Sock yarn one-skein wonders by edited by Judith Durant — So often I find myself with just one skein of a gorgeous yarn. It can be hard to know what to do with it, and running short just shy of completing a project is not a place I want to be. I also love sock yarn, but I'm not a sock-knitter, so I love these projects that allow me to use that gorgeous fiber in other ways. I have added many of these items to my queue!
Success with small-space gardening by Graham Clarke — Many people would like to have a garden, but find that they are limited by a lack of space. Perhaps you have a small yard, or your homeowner association or condo board limits your options. You can still have a beautiful and even productive garden, no matter how small. This book show how to design for whatever space you have available, using clever and unusual but easily executed techniques.
Handmade beginnings : 24 sewing projects to welcome baby by Anna Maria Horner — This lovely book has a variety of projects for the mother- and father-to-be, the baby, and the baby's nursery. The creations are photographed in a simple, elegant style, and the instructions and patterns are all very clear and easy to parse even for a beginning sewer.
The tulip anthology photographs by Ron Van Dongen; foreword by Anna Pavord; edited by Billie Lythberg — Tulips are one of the most ubiquitous flowers seen in spring, and they have been written about, cultivated, and sought after for ages. This gorgeous oversize book presents color photos accompanied by information, poetry, and facts.
Design it, knit it : babies by Debbie Bliss — It can seem daunting to knit clothing, especially when that clothing is for a baby who may outgrow the item quickly. This book offers a wide variety of ideas for projects that will fit babies of all sizes. There is also information about choosing yarns that are soft enough for babies but also durable enough to handle repeated washing.
Felt me a smile-- for you by Toyoko Sugiwaka — There have been a lot of books about how to make cute stuff lately, and this one rises to the top for its unique approach. The first section includes photographs of the creations - vignettes of each object in its own little world or scene. Later in the workshop section, there are detailed instructions (with step by step photographs) so that you can create your own. Just flipping through this book will make you smile.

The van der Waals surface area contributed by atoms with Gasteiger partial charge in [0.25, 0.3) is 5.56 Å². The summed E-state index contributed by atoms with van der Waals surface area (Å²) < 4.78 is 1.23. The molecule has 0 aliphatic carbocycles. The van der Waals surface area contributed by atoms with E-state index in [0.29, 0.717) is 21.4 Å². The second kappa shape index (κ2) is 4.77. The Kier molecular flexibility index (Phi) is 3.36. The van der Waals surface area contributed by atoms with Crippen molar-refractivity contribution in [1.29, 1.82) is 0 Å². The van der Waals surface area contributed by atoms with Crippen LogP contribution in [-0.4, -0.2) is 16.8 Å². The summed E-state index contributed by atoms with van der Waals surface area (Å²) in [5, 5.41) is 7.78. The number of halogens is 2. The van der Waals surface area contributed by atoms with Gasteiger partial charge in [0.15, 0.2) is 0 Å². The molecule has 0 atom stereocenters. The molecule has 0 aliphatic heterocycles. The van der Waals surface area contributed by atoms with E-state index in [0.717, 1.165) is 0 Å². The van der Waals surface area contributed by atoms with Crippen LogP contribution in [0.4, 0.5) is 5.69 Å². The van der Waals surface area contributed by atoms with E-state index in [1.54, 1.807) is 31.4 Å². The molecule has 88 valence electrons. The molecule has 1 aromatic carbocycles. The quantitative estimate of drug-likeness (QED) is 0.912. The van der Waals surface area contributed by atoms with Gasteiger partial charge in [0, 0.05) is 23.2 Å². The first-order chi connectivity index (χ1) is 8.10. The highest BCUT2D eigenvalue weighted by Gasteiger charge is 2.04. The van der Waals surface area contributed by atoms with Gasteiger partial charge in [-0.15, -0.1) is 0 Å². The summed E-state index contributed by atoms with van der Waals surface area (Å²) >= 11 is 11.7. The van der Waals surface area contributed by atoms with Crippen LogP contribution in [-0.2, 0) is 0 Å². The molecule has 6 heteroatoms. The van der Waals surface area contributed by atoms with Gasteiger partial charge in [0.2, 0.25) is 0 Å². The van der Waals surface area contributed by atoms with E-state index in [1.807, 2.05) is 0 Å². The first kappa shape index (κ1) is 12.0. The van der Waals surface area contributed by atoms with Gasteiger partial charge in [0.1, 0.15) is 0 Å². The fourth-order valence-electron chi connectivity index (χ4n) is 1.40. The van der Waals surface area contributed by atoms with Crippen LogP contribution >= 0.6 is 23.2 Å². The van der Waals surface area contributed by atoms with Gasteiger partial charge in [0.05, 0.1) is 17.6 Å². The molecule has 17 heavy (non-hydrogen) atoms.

Again this year, "Internet Media Maven" Rex Sorgatz is compiling a list of lists for the best/worst/etc. of the year. Among the lists is the New York Times' 100 Notable Books, listed below linked to the CPL Catalog:
Angelology : a novel by Danielle Trussoni
The Canton Seniors Book Discussion Group meets on the fourth Wednesday of the month at the Canton Public Library in Group Study Room A. We meet from 2:00-3:00PM, September through June in the library's Group Study Room A. Copies of the discussion book are distributed at the meeting or can be picked up at Canton Public Library the following day. In Winter, 2011 we will be discussing:
Mennonite in a Little Black Dress: a Memoir of Going Home by Rhoda Janzen — (January 26, 2011)
Kabul Beauty School: an American Woman Goes Behind the Veil by Deborah Rodriguez, with Kristin Ohlson — (February 23, 2011)
The lady in the tower : the fall of Anne Boleyn by Alison Weir
The comforts of home : thrifty and chic decorating ideas for making the most of what you have by Caroline Clifton- Mogg
Lives like loaded guns : Emily Dickinson and her family's feuds by Lyndall Gordon
The yarn garden : 30+ knits using plant-based fibers by J. Marsha Michler — Many of us like to keep our lives filled with natural things as much as possible, and this book offers some perhaps not-as-well-known options for knitting with natural fibers. You'll find that just because it's natural, it's not limited to frumpy styles or subdued tones. You can also check out a few free patterns that didn't make it into the book.
Amy Butler's style stitches : 12 easy ways to 26 wonderful bags! by photographs by David Butler — Amy Butler is back with another great book of stylish items you can make yourself. This time it's handbags, and the variety of styles here means you're sure to find something that suits your needs. Because you can completely change the look of a bag by choosing a unique fabric, you could go with the bold prints Butler is known for, or select something different that makes the statement you're looking for.
Little knitted creatures : 26 amigurumi designs by Amy Gaines — Of all the books I've seen on knitting cute little creations, this one is the most friendly to beginning knitters and would be ideal for tweens and kids who want to make their own critters. The instructions are clear, the techniques are not complicated, and the results are adorable.
The temperature has dropped and that means it is the perfect time to make a hearty pot of soup. If you agree, but are tired of the same old recipes, come in and take a look under 641.563. It's where you will find a ton of cookbooks all about soup — just like these:
Soups + sides by Catherine Walthers; photography by Alison Shaw
EatingWell comfort foods made healthy: the classic makeover cookbook by Jessie Price & the Editors of EatingWell